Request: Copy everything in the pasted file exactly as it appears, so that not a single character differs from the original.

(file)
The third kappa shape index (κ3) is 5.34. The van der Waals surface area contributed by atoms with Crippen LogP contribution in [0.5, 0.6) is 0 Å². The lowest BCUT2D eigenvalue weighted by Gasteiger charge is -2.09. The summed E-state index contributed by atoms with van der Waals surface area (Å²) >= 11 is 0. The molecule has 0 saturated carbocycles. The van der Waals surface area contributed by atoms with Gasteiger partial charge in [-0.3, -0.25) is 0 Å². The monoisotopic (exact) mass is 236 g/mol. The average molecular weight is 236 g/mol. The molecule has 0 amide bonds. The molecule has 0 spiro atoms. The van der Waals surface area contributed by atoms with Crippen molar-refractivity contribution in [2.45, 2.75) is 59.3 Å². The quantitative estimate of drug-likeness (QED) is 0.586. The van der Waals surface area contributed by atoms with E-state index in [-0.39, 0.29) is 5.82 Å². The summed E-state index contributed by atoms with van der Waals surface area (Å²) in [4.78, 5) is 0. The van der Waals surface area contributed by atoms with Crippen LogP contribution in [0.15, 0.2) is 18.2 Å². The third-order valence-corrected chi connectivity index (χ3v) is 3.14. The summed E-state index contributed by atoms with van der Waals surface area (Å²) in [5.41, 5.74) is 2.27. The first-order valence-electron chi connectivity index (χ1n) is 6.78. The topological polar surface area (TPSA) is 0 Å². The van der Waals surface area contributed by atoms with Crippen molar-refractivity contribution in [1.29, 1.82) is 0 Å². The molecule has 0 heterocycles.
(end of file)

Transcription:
The third kappa shape index (κ3) is 5.34. The van der Waals surface area contributed by atoms with Crippen LogP contribution in [0.5, 0.6) is 0 Å². The lowest BCUT2D eigenvalue weighted by Gasteiger charge is -2.09. The summed E-state index contributed by atoms with van der Waals surface area (Å²) >= 11 is 0. The molecule has 0 saturated carbocycles. The van der Waals surface area contributed by atoms with Gasteiger partial charge in [-0.3, -0.25) is 0 Å². The monoisotopic (exact) mass is 236 g/mol. The average molecular weight is 236 g/mol. The molecule has 0 amide bonds. The molecule has 0 spiro atoms. The van der Waals surface area contributed by atoms with Crippen molar-refractivity contribution in [2.45, 2.75) is 59.3 Å². The quantitative estimate of drug-likeness (QED) is 0.586. The van der Waals surface area contributed by atoms with E-state index in [-0.39, 0.29) is 5.82 Å². The summed E-state index contributed by atoms with van der Waals surface area (Å²) in [4.78, 5) is 0. The van der Waals surface area contributed by atoms with Crippen LogP contribution in [0.15, 0.2) is 18.2 Å². The third-order valence-corrected chi connectivity index (χ3v) is 3.14. The summed E-state index contributed by atoms with van der Waals surface area (Å²) in [5.41, 5.74) is 2.27. The first-order valence-electron chi connectivity index (χ1n) is 6.78. The topological polar surface area (TPSA) is 0 Å². The van der Waals surface area contributed by atoms with Crippen molar-refractivity contribution in [1.29, 1.82) is 0 Å². The molecule has 0 heterocycles.